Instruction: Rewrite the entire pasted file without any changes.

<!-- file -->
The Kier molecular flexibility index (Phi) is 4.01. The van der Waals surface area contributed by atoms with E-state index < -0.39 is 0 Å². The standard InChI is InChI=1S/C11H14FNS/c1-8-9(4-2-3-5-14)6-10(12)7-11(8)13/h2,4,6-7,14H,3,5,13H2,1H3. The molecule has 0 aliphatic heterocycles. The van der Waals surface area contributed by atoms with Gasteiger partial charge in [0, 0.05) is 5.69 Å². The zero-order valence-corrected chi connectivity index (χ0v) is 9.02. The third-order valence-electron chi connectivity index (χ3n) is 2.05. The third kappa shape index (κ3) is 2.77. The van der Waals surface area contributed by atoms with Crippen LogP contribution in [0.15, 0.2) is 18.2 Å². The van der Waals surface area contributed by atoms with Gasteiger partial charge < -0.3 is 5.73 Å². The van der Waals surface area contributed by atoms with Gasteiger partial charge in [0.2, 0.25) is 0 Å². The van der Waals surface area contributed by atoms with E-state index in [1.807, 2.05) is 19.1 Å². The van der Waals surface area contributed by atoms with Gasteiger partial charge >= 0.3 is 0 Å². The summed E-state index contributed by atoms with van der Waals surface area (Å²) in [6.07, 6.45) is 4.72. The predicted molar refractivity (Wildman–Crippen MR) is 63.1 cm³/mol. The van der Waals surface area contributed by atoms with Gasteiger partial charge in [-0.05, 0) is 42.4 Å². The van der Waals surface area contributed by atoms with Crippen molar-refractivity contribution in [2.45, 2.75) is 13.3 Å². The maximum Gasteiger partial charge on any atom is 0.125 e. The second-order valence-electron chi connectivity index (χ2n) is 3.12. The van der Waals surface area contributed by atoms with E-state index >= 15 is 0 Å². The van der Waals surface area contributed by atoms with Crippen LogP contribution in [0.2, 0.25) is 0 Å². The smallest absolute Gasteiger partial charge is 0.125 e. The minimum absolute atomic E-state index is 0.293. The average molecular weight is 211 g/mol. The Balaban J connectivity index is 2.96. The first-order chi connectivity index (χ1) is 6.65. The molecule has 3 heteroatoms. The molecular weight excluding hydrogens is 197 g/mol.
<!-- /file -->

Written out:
The Kier molecular flexibility index (Phi) is 4.01. The van der Waals surface area contributed by atoms with E-state index < -0.39 is 0 Å². The standard InChI is InChI=1S/C11H14FNS/c1-8-9(4-2-3-5-14)6-10(12)7-11(8)13/h2,4,6-7,14H,3,5,13H2,1H3. The molecule has 0 aliphatic heterocycles. The van der Waals surface area contributed by atoms with Gasteiger partial charge in [0, 0.05) is 5.69 Å². The zero-order valence-corrected chi connectivity index (χ0v) is 9.02. The third-order valence-electron chi connectivity index (χ3n) is 2.05. The third kappa shape index (κ3) is 2.77. The van der Waals surface area contributed by atoms with Crippen LogP contribution in [0.15, 0.2) is 18.2 Å². The van der Waals surface area contributed by atoms with Gasteiger partial charge < -0.3 is 5.73 Å². The van der Waals surface area contributed by atoms with Gasteiger partial charge in [0.2, 0.25) is 0 Å². The van der Waals surface area contributed by atoms with E-state index in [1.807, 2.05) is 19.1 Å². The van der Waals surface area contributed by atoms with Gasteiger partial charge >= 0.3 is 0 Å². The summed E-state index contributed by atoms with van der Waals surface area (Å²) in [6.07, 6.45) is 4.72. The predicted molar refractivity (Wildman–Crippen MR) is 63.1 cm³/mol. The van der Waals surface area contributed by atoms with Gasteiger partial charge in [-0.05, 0) is 42.4 Å². The van der Waals surface area contributed by atoms with Crippen molar-refractivity contribution in [2.45, 2.75) is 13.3 Å². The maximum Gasteiger partial charge on any atom is 0.125 e. The second-order valence-electron chi connectivity index (χ2n) is 3.12. The van der Waals surface area contributed by atoms with E-state index >= 15 is 0 Å². The van der Waals surface area contributed by atoms with Crippen LogP contribution in [0.2, 0.25) is 0 Å². The smallest absolute Gasteiger partial charge is 0.125 e. The minimum absolute atomic E-state index is 0.293. The average molecular weight is 211 g/mol. The Balaban J connectivity index is 2.96. The first-order chi connectivity index (χ1) is 6.65. The molecule has 3 heteroatoms. The molecular weight excluding hydrogens is 197 g/mol.